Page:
Adam\’s Stream of Consciousness

If you blog it, they will come

Is the Dinger Done?

Posted by Adam on July 11, 2006

Skills competitions are a common occurrence during all-star weekends for each of the major four sports in the U.S. (and yes, I am still including the NHL among them). Maybe it’s just because I’m getting older and gimmicks don’t easily lure me in, but Major League Baseball’s Home Run Derby just doesn’t get me excited anymore. The sad part is, I don’t think I’m alone in my feelings. Case in point: If you watched any part of the event last night you know that Bobby Abreu won last year’s derby, but who won it the year before him? Albert Pujols leads the National League in homers. How many did he hit last night? Don’t be surprised if these answers don’t come easy to you, and that’s the problem with the event.*

In this era of steroid allegations and increased drug testing in baseball, all power hitters are viewed with increased scrutiny, yet for one night on the eve of the All-Star Game we forget about reality. Now I’m not accusing any of the players who participated in last night’s event as drug users (I am a firm believer in innocent until proven guilty), but I can’t help but find it at least a bit troubling that so much emphasis is put on an event that deals with a subject so delicate to the host league.

The NBA’s Three Point Shootout is the premier sports skills challenge. The format is simple and straight forward (make as many shots as you can from five different locations in one minute’s time); the league’s top shooters tend to stay that way for multiple years, thus insuring familiar faces in the shootout; and finally the winners tend to come back the following year to defend their title (Larry Bird won back-to-back, Craig Hodges three-peated). The Home Run Derby seems to change its rules every year (what constitutes an ‘out’? do home runs carry over between rounds?); there is no set time limit on the event (this year’s edition lasted well over two hours); and only all-stars can compete, so you cannot guarantee champions will be back to defend (as was the case this year, since Bobby Abreu was not elected an all-star). It is time to tweak the formula.

In an effort to save the Home Run Derby, I have decided to come up with a new set of rules that will make it fun and exciting for next year.

  1. The defending champ gets an automatic spot in the competition. In addition to the champ, invite the top 3 home run hitters from his league, and the top four from the opposing league, regardless of whether or not they were voted all-stars.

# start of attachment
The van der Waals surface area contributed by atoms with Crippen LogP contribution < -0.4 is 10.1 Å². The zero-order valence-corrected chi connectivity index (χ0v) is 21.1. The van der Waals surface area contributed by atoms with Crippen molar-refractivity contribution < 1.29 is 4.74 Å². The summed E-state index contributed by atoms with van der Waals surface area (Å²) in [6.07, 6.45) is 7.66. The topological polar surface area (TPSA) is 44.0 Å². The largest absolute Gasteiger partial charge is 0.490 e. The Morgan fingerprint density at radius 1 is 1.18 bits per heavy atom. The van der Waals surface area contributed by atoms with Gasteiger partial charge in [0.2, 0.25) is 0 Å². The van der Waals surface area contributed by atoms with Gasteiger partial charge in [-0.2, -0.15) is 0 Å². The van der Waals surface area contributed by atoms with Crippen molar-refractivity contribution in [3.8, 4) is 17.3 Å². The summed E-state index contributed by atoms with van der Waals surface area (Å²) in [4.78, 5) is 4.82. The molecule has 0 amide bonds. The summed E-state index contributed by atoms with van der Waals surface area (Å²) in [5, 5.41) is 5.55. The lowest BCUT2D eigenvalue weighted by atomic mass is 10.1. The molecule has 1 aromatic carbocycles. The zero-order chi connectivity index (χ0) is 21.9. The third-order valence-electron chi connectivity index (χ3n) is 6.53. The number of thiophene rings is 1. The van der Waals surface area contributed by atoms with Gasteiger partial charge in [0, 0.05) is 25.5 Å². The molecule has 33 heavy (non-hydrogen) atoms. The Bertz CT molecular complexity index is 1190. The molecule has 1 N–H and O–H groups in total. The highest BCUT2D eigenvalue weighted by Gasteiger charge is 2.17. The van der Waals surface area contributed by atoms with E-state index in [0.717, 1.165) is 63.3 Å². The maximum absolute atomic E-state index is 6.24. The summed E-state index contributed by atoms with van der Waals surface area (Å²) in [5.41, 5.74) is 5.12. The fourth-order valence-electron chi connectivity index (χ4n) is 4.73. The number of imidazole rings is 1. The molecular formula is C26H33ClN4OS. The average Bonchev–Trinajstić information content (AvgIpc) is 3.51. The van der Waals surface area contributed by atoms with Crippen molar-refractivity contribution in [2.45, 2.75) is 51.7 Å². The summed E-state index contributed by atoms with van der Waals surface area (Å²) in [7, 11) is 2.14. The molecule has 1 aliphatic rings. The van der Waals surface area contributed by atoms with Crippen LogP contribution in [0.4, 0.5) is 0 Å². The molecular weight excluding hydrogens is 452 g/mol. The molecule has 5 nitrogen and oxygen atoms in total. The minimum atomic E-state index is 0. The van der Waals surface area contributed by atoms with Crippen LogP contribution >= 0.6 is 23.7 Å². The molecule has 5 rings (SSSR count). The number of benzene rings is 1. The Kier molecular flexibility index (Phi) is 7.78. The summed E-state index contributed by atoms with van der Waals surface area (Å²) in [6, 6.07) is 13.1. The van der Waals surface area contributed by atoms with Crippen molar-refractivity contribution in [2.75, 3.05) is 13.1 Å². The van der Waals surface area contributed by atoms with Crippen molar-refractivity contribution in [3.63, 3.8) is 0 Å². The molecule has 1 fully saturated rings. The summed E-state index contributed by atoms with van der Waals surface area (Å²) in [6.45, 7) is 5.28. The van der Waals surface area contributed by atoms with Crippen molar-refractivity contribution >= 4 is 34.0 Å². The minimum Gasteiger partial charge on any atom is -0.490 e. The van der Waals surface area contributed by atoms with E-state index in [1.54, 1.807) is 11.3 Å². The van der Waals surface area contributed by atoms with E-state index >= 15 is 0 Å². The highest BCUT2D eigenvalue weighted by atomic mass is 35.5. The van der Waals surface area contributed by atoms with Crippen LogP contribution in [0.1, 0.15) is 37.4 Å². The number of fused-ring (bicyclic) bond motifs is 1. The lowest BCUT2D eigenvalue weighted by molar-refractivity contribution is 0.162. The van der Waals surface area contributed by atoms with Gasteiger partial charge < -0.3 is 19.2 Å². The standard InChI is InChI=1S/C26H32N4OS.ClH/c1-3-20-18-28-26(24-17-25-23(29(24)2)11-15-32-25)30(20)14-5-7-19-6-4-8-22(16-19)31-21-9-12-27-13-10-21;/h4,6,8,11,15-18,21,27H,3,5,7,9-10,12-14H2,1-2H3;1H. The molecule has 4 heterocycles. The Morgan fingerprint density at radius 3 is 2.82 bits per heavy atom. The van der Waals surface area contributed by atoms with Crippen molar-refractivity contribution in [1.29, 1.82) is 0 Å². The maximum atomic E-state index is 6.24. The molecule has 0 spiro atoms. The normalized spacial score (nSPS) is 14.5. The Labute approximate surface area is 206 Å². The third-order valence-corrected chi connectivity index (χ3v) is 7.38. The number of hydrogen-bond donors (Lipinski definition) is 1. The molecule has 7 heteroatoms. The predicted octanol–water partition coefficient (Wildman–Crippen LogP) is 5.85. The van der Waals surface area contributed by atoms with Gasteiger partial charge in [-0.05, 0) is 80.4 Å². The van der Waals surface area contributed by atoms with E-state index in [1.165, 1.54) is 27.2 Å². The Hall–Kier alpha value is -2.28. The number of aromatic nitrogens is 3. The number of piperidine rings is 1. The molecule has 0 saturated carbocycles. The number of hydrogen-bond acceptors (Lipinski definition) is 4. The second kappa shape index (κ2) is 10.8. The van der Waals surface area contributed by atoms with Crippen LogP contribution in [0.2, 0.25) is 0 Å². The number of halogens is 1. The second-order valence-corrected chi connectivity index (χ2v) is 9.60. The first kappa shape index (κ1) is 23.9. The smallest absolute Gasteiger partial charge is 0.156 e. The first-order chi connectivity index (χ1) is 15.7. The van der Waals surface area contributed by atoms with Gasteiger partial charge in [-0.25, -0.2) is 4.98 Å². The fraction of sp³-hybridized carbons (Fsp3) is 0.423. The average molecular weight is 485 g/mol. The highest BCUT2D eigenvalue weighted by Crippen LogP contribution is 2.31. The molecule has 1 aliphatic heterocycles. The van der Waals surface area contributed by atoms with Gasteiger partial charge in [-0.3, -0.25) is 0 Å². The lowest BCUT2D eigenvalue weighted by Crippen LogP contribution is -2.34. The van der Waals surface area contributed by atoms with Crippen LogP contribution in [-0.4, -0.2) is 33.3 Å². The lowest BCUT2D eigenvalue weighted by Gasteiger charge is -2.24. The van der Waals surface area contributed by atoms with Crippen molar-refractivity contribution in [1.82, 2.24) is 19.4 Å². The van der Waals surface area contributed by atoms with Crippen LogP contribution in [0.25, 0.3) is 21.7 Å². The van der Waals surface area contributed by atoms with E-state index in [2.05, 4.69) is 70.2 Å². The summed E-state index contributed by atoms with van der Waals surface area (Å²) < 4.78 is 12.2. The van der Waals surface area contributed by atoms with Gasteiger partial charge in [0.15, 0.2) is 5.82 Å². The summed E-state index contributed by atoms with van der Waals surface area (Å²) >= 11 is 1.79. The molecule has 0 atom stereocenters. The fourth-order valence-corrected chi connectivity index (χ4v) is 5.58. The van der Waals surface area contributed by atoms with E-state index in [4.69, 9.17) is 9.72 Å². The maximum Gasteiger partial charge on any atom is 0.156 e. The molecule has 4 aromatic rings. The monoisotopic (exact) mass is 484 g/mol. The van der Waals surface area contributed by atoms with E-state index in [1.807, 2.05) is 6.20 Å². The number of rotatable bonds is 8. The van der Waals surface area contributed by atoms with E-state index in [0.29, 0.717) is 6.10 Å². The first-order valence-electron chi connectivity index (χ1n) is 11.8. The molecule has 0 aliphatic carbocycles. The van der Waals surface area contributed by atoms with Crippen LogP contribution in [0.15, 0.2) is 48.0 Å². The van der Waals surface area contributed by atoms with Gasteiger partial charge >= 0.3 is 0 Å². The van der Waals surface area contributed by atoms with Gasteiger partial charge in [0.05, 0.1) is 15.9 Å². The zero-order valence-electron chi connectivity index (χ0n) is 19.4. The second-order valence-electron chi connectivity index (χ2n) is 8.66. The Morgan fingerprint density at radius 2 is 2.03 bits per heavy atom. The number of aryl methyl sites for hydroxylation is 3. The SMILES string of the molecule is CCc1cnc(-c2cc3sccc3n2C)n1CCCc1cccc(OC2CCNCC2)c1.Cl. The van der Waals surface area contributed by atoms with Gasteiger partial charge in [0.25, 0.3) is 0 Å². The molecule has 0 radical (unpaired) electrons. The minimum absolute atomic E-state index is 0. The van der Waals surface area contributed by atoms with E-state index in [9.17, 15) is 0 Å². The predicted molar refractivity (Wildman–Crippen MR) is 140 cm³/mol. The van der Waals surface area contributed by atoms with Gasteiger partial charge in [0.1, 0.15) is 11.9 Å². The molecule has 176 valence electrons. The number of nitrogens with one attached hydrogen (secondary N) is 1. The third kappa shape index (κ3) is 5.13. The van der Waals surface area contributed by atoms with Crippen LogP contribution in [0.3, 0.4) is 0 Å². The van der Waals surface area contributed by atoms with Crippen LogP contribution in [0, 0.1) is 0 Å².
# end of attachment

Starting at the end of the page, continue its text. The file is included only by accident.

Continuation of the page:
2. Abolish the ‘outs’ system. Instead each hitter gets 15 swings to hit as many homers as he can.
  3. Limit the number of pitchers a player can take. After taking 5 pitchers, any pitches not swung at count as swings.
  4. Lose the semi-final round. The three players with the most homers after round one move on to the championship round.
  5. The slate is wiped clean and the championship round rules are the same as the opening round.
  6. To enliven things, bonus ‘homers’ are earned for the longest shot, and the most consecutive shots.
  7. If the championship round ends in a tie, whoever hit more in the opening round is declared the winner. If it is still a tie, we go to a hit off. Whoever hits a home run in the least number of pitches wins. Ties in the opening round are awarded to the player who hit the longest home run.

This should cut the time of the competition to an hour, and thus provide time to add additional events to the evening. Why not invite the league leaders in stolen bases to have a fastest man competition? The leaders in outfield assists can have a throwing accuracy competition. Those with the highest batting average can compete in hitting to specific spots on the field. Perhaps a fastest pitch contest? With so many unique statistical categories and skills involved in baseball, the competition possibilities are numerous. The Home Run Derby can still be the crown jewel of the evening, but its time to liven up the night.

*Miguel Tejada won the Home Run Derby in 2004, and Albert Pujols had 0 home runs in this year’s contest – because he didn’t compete.


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